• September 11, 2016 at 12:32 am

    Trying to find the abus 401 mini yellow
    To get the gold security rating

    In the US, thoughts on where to purchase?
    Hard to find


    • December 1, 2016 at 12:43 pm

      Well it’s definitely cheap Yariv.

      But it hasn’t been tested by an independent security organisation. And from reading the reviews it seems that not only is the metal shackle 13.8 mm rather than 16 mm, but someone was able to cut through it very easily with a pair of bolt cutters (because the key had failed).

      This suggests the steel is probably poor quality.

      So on the plus side, it’s cheap and it looks really strong (which will be enough to deter most casual thieves). But on the negative side you have to carry around something that’s very heavy and that’s probably not very secure in reality.

      And for less than $10 more you could get the OnGuard Brute which is genuinely 16 mm and is Sold Secure Gold certified. (Although no frame mount or cable with the Brute).

      • December 5, 2016 at 9:12 am

        Thanks for the reply! (glad I came back to check, no email notifications?).
        You’re right, I’d rather invest in a better lock. From the comparison chart seems like the Abus U-mini 401 is the lightest Gold rated lock, and right after is the OnGuard PitBull mini. Price-wise the OnGuard seems like a better deal. Do you have any preference?

        • December 5, 2016 at 12:28 pm

          Hi Yariv,

          Yes, the Granit X-Plus 54 mini and the OnGuard Pitbull mini are both great locks. The Abus is lighter and probably a little bit more secure. The OnGuard is obviously much cheaper. Either one is a good choice.

          But I’m not sure about the Abus U-mini 401 Yellow anymore. I don’t think Abus still making it. I’m not convinced by the build quality. And I’m not even sure the weight I attribute to it is correct! I think the other two are better options.

          I hope that helps!


  • March 24, 2017 at 7:48 am

    I’m just looking for a budget lock for my 3-year-old bike. Mine just broken last week. I use the lock when I go to school and I don’t need an expensive lock. I searched on amazon and found several more cheaper locks such as this Enkeeo Bike U Lock (, it is stated to be made of heavy duty hardened steel with protective PVC coating, another one is DTLA Bikes U-lock with high temp conditioned high strength steel. I wonder if either of them could meet my daily use.

    • March 24, 2017 at 12:35 pm

      Hi Kirsty,

      I would be very wary about claims that these locks are hardened steel. They’re almost certainly not. And if you read the reviews a couple of people seem to confirm that.

      The first thing you should think about is what degree of security you need rather than what sort of budget you have.

      If you’ve decided you don’t need a high security lock, then how about the OnGuard Bulldog? It’s available for $24 on Amazon at the moment. You can probably even find it cheaper.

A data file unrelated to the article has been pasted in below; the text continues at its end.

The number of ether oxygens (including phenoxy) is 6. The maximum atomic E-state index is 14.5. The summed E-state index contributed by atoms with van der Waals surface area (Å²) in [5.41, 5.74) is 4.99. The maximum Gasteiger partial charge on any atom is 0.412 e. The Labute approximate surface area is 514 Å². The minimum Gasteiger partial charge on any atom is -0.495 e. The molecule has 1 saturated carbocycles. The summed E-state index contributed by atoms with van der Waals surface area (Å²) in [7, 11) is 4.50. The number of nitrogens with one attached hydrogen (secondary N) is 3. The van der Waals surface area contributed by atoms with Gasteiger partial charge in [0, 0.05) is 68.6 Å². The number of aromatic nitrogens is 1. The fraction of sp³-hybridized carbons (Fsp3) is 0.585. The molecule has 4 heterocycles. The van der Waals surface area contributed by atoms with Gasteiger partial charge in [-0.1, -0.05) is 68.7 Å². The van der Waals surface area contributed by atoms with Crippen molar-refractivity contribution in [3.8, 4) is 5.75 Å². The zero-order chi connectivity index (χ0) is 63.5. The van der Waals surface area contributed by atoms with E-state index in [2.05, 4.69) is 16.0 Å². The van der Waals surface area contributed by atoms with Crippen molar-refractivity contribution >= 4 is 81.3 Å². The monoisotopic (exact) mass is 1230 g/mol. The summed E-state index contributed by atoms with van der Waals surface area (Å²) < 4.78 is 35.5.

It has a slightly thicker shackle. So it’s likely to be slightly more secure. And I would certainly trust it over the two you mention.

      I hope that helps!

  • March 31, 2017 at 8:38 pm

    Could you comment on the use of “freezing sprays?”

    • April 2, 2017 at 7:26 am

      Hi Tim,

      Decent U-locks that use good quality steel aren’t really vulnerable to freeze spray attacks. Cheap, low quality U-locks obviously are though. Another good reason to avoid them!


  • May 8, 2017 at 10:14 am

    Hello Carl. First of all I would like to thank you for all your articles about bike security, it is really helpful. Also I have no doubt that for me the best standard size U-lock will be ABUS Granit X-Plus 540 due to its weight to security ratio.
    But I need some advice on the secondary lock. Initially I planned to buy Kryptonite KryptoLok series 2 995 Integrated 55cm Chain because I thought that for thief it would be more difficult to handle with locks of different types and also for me with a chain it would be easier to lock my front wheel not only to a frame but also to a bike rack (or something else). But due to it weighs 1.77 kg and have only 9 mm in thickness, I thought that it would be better to use some U-lock instead of chain.
    So after reading your recommendations about secondary U-locks I decided to buy Kryptonite Evolution LITE Mini-6 because it was thicker than a chain (11mm bar thickness) and much lighter (only 0.75 kg). But after that I found ABUS Granit Plus 640 with 12mm bar thickness and 0.86 kg weight. For me 100 grams difference is not noticeable, but Abus lock is double bolted and it’s a great advantage. Also Abus is a bit wider, which can be useful when trying to fasten the frame and wheel to the rack.
    And after that I have read comments to this article about ability to unlock different locks from one manufacturer with a single key. So maybe it is not a good idea to use two U-locks from one manufacturer (Abus in my case) and maybe it is better to choose Kryptonite in order to protect myself from the keys matching?
    I would like to know your opinion on this three secondary locks and possible pros/cons of using them with ABUS Granit X-Plus 540. Thanks.

    • May 8, 2017 at 8:32 pm

      Hi Oleg,

      I think that the Kryptonite Evolution LITE Mini-6 and the ABUS Granit Plus 640 are both great secondary locks.